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Electronics => Beginners => Topic started by: TNb on November 21, 2016, 02:55:19 am

Title: Is it possible to solder small BGA(flip chip) at home?
Post by: TNb on November 21, 2016, 02:55:19 am
Is it possible to solder something like STM EMFI02 (http://www.st.com/content/ccc/resource/technical/document/datasheet/0a/25/37/a6/28/ab/4f/24/CD00042880.pdf/files/CD00042880.pdf/jcr:content/translations/en.CD00042880.pdf) at home? Assuming I can screw up several times before I get it of course.

While bigger BGA packages can be soldered manually(like Louis shows below), this is flip chip and damn small one, so I suspect it is more touchy about temperature profile, positioning etc.
https://www.youtube.com/watch?v=_KbIw3cwIW4 (https://www.youtube.com/watch?v=_KbIw3cwIW4)

Should I even consider to buy it and try to solder with hands or better forget about it and find more suitable package IC?

And while we're at it - maybe somebody knows good and simple ESD usb protection IC like EMFI02?
Title: Re: Is it possible to solder small BGA(flip chip) at home?
Post by: evb149 on November 21, 2016, 03:26:02 am

That is 500um pitch, no different than most SMD components like QFNs.
And only 11 balls.  And probably inexpensive enough that you could experiment with a few without too much loss.
So yes it should be possible.
You ought to use a proper stencil with the right thickness and geometry and the matching type of solder paste and reflow profile.  But even if you just tried to reflow it with manually applied paste or wetted planarized pads I imagine that you'd get successful soldering most of the time.  Obviously you'd have to be careful with placement to a degree and not allow it to be moved by tilting or vibration during reflow.  Even so I bet you could do it with a hot air rework tool.
Give it a try.
ENIG PCBs would be best.  I don't know if you can route breakout traces properly on your PCB with that geometry though but give it a try.

I wonder why you are concerned about an EMI protection IC that is relatively difficult to use, though, I would think there would be easier solutions for that particular concern.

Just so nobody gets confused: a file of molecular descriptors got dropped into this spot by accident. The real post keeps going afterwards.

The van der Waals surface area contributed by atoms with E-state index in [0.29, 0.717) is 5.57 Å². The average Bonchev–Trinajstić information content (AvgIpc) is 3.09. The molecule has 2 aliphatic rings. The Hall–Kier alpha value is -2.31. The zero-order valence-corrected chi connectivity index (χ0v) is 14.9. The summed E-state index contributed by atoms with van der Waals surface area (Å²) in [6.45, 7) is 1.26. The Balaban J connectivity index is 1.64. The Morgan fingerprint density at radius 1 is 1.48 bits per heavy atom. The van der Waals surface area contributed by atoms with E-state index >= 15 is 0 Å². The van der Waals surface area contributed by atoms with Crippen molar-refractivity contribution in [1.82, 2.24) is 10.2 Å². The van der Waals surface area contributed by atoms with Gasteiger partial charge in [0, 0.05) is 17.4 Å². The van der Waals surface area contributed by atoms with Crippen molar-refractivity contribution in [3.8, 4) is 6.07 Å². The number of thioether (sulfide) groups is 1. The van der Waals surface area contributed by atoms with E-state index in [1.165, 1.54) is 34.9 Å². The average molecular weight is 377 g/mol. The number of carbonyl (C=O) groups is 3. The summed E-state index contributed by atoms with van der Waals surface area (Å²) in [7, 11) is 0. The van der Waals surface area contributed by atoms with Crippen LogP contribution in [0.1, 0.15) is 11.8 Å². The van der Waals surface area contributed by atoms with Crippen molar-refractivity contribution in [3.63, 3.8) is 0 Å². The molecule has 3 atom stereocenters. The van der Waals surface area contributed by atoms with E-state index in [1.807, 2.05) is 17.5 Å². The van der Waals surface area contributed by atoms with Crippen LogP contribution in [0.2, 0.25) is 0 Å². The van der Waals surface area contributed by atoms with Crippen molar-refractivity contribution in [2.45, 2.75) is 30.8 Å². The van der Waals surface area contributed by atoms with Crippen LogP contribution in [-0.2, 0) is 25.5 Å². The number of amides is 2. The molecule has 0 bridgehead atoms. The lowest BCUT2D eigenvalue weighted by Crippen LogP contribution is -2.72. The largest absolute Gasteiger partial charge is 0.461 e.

Is it possible to solder something like STM EMFI02 (http://www.st.com/content/ccc/resource/technical/document/datasheet/0a/25/37/a6/28/ab/4f/24/CD00042880.pdf/files/CD00042880.pdf/jcr:content/translations/en.CD00042880.pdf) at home? Assuming I can screw up several times before I get it of course.

While bigger BGA packages can be soldered manually(like Louis shows below), this is flip chip and damn small one, so I suspect it is more touchy about temperature profile, positioning etc.
https://www.youtube.com/watch?v=_KbIw3cwIW4 (https://www.youtube.com/watch?v=_KbIw3cwIW4)

Should I even consider to buy it and try to solder with hands or better forget about it and find more suitable package IC?

And while we're at it - maybe somebody knows good and simple ESD usb protection IC like EMFI02?
Title: Re: Is it possible to solder small BGA(flip chip) at home?
Post by: TNb on November 21, 2016, 04:53:25 am
Thanks! Maybe I'll find better IC, for now I haven't seen good one, usually they are either too complex with MUXes inside and other additional crap or I can use separate TVS diodes... but yeah, propably there is better IC, but nevertheless it would be interesting to try solder this puppy by hand, so I might as well buy couple of them :)

P.S. If somebody wonders about topic of using BGAs in their design - routing them is pain in the ass, requires multi-layer board and manufacturer that can handle small pitch traces, so even if it is possible to solder - probably throw this idea away for small hobby prototypes.
However(!) you can be lucky like me and you need just outer pins of BGA, so you route it as QFN package basically :)
Title: Re: Is it possible to solder small BGA(flip chip) at home?
Post by: plazma on November 21, 2016, 06:13:30 am
Hot air works with BGA. Pre-tin or order HASL PCBs. No need for solder paste. The BGA ball alone is enough. Apply flux to PCB before placing the chip.

Solder paste does help a little bit. Especially if the PCB  is not pretinned or without HASL. I have access to a very good dispenser at work. I have used it for 100+ pin BGA chips.